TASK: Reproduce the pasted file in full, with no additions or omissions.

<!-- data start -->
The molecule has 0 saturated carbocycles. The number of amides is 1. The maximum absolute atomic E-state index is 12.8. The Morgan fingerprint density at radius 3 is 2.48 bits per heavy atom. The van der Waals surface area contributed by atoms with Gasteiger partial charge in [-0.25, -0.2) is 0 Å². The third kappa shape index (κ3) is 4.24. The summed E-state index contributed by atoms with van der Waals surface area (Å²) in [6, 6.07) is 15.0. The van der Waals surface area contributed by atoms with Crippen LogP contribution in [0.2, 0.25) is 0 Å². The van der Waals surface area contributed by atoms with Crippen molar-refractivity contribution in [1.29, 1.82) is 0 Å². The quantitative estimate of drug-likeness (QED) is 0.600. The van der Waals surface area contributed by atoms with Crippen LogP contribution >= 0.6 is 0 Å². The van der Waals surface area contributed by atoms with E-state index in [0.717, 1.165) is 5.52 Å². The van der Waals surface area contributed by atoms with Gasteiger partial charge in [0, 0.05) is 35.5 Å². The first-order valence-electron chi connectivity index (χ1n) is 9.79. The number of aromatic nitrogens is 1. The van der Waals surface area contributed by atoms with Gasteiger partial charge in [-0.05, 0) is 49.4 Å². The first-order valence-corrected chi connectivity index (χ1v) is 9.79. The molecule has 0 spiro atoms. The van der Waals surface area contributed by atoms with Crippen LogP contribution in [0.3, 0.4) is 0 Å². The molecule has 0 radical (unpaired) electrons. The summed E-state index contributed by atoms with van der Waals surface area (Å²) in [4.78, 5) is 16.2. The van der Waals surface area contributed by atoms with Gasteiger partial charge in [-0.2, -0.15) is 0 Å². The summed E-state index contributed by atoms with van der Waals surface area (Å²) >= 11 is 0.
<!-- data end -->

The molecule has 0 saturated carbocycles. The number of amides is 1. The maximum absolute atomic E-state index is 12.8. The Morgan fingerprint density at radius 3 is 2.48 bits per heavy atom. The van der Waals surface area contributed by atoms with Gasteiger partial charge in [-0.25, -0.2) is 0 Å². The third kappa shape index (κ3) is 4.24. The summed E-state index contributed by atoms with van der Waals surface area (Å²) in [6, 6.07) is 15.0. The van der Waals surface area contributed by atoms with Crippen LogP contribution in [0.2, 0.25) is 0 Å². The van der Waals surface area contributed by atoms with Crippen molar-refractivity contribution in [1.29, 1.82) is 0 Å². The quantitative estimate of drug-likeness (QED) is 0.600. The van der Waals surface area contributed by atoms with Crippen LogP contribution >= 0.6 is 0 Å². The van der Waals surface area contributed by atoms with E-state index in [0.717, 1.165) is 5.52 Å². The van der Waals surface area contributed by atoms with Gasteiger partial charge in [0, 0.05) is 35.5 Å². The first-order valence-electron chi connectivity index (χ1n) is 9.79. The number of aromatic nitrogens is 1. The van der Waals surface area contributed by atoms with Gasteiger partial charge in [-0.05, 0) is 49.4 Å². The first-order valence-corrected chi connectivity index (χ1v) is 9.79. The molecule has 0 spiro atoms. The van der Waals surface area contributed by atoms with Crippen LogP contribution in [0.3, 0.4) is 0 Å². The molecule has 0 radical (unpaired) electrons. The summed E-state index contributed by atoms with van der Waals surface area (Å²) in [4.78, 5) is 16.2. The van der Waals surface area contributed by atoms with Gasteiger partial charge in [-0.2, -0.15) is 0 Å². The summed E-state index contributed by atoms with van der Waals surface area (Å²) >= 11 is 0.